Screen Officials, Introduce Drones and Patrol Back Routes To End Cross-Border Smuggling, Says Former Cop

South African authorities should screen all officials, patrol back routes and introduce technology tools such as drones on the country’s borderlines if they are serious about fighting cross-border crime and human trafficking.

This is according to a former police officer turned crime researcher who spoke to African Times in the wake of the arrests of three suspects linked to cross-border human trafficking.

In the latest incident, police nabbed three people in connection with transporting 23 foreign nations believed to be Somalis in a minibus taxi in Tzaneen, Limpopo, last week.

Home Affairs Minister Dr Aaron Motsoaledi with members of the Border Management Authority(BMA). PHOTO: Supplied.

The former officer, who has worked for the South African Police Service (SAPS), says human trafficking is rife, especially at the Beitbridge Border Post between South Africa and Zimbabwe, as well as the borders between the country and Mozambique.

“We can deal with such if we deploy active policing across our border lines. Usage of technology monitor tools like your drones to cover the area. Community and police partnerships will also assist. If there is a screening of all law enforcement agencies working at the border lines, maybe that can also assist to deal with corruption that is rife there,” said a former police officer who asked for his name to be withheld for fear of victimisation.

“Based on my experience working at a police station along the Limpopo Valley, indeed, human trafficking is rife in Limpopo due to the proximity with our neighbours like Zimbabwe, Mozambique and Botswana. Although Botswana is not prevalent.”

Another source within SAPS said cross-border criminal and human trafficking syndicates have become sophisticated and are now using back routes across villages to avoid police roadblocks.

“Just like the illegal cigarette syndicate groups operating from Zimbabwe to South Africa, one can take note of the similar routes being used here. There’s a belief that the N1 from Musina to Gauteng via Makhado, Polokwane to Gauteng is too busy with police patrols on the highway. Therefore, syndicates now use the routes from Musina, Malale, Masisi, Makuya, and Pontdrift routes through the villages and avoid the N1 by all means to avoid police,” the sources said.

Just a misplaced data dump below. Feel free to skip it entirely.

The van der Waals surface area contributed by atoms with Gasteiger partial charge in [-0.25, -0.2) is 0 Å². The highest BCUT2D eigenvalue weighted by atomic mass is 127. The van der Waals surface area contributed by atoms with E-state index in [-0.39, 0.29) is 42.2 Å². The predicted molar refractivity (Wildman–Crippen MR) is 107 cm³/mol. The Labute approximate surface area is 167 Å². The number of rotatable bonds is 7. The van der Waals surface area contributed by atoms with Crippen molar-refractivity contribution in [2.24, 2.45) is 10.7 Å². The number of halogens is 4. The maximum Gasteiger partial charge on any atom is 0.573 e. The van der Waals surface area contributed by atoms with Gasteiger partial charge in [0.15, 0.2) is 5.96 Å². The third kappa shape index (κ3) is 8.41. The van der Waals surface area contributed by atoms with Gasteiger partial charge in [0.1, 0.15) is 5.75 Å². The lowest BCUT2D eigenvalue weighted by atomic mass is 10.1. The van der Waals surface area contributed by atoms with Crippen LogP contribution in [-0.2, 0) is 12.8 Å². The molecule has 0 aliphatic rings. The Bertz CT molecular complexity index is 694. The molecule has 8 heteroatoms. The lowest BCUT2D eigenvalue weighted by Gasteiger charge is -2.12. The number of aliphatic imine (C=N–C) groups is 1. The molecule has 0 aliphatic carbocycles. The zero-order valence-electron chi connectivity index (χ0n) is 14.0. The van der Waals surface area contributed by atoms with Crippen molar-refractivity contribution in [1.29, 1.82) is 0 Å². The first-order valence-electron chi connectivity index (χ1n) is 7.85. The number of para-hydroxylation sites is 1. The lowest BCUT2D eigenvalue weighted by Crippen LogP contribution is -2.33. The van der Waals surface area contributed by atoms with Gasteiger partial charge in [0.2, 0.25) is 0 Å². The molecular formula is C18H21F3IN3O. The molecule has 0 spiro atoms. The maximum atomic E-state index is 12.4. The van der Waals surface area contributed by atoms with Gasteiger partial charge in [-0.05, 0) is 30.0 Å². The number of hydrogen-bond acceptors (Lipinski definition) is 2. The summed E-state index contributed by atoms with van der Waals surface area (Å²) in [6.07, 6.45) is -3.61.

He added that the mode of transportation is public transport like taxis, buses, trucks, and petroleum tankers modified with steel compartments. Fruit and vegetable trucks and bakery trucks are also preferred.

Limpopo police spokesperson Brigadier Hlulani Mashaba said the 23 illegal foreigners were arrested after police stopped a Toyota Quantum in the Mooketsi area near Tzaneen in the Mopani district following a tip-off. The arrest location, about 100 kilometres east of Polokwane, suggests that the syndicate had used an unfamiliar route to avoid the N1 freeway between Musina and Pretoria in the province’s far north.

“Police received a tip-off from the taxi associations about a white minibus Toyota Quantum that was travelling along R81 road from north to Southern direction carrying twenty-five occupants,” said Mashaba.

“Upon arrival at the crime scene, they discovered two South African male suspects, a driver and his accomplice, a 28-year-old male with twenty-three Somalia national suspects. A gold Volkswagen Golf suddenly stopped at the scene; subsequently, the driver of the Quantum boarded the Golf and sped off from the scene, evading arrest. The police discovered 64 cross-border permits in the Toyota Quantum.”

Mashaba said two other suspects aged 33 and 47 were arrested after they entered the Modjadjiskloof police station and allegedly demanded the release of one of the first suspects. The men claimed the suspect was an innocent passenger who was offered a lift to Brits in North West province.

Deputy Police Minister Cassel Mathale and Limpopo provincial police Commissioner Lieutenant General Thembi Hadebe. Photo: SAPS.

Police became suspicious and searched the men’s Toyota Hilux. They then found R415 820,000 hidden underneath the seat.

“When asked about the cash, they failed to explain, and they were arrested and charged with money laundering,” said Mashaba.

He said the police were working with the departments of Home Affairs and Social Development to process the cases of contravention of the immigration act involving minors.

Mashaba urged the public to assist police with information that could lead to the arrest of the other suspects who fled the scene in a Golf.

The trio and the group of foreign nationals are expected to appear before Bolobedu Magistrate’s Court on charges of money laundering and contravention of the immigration act.



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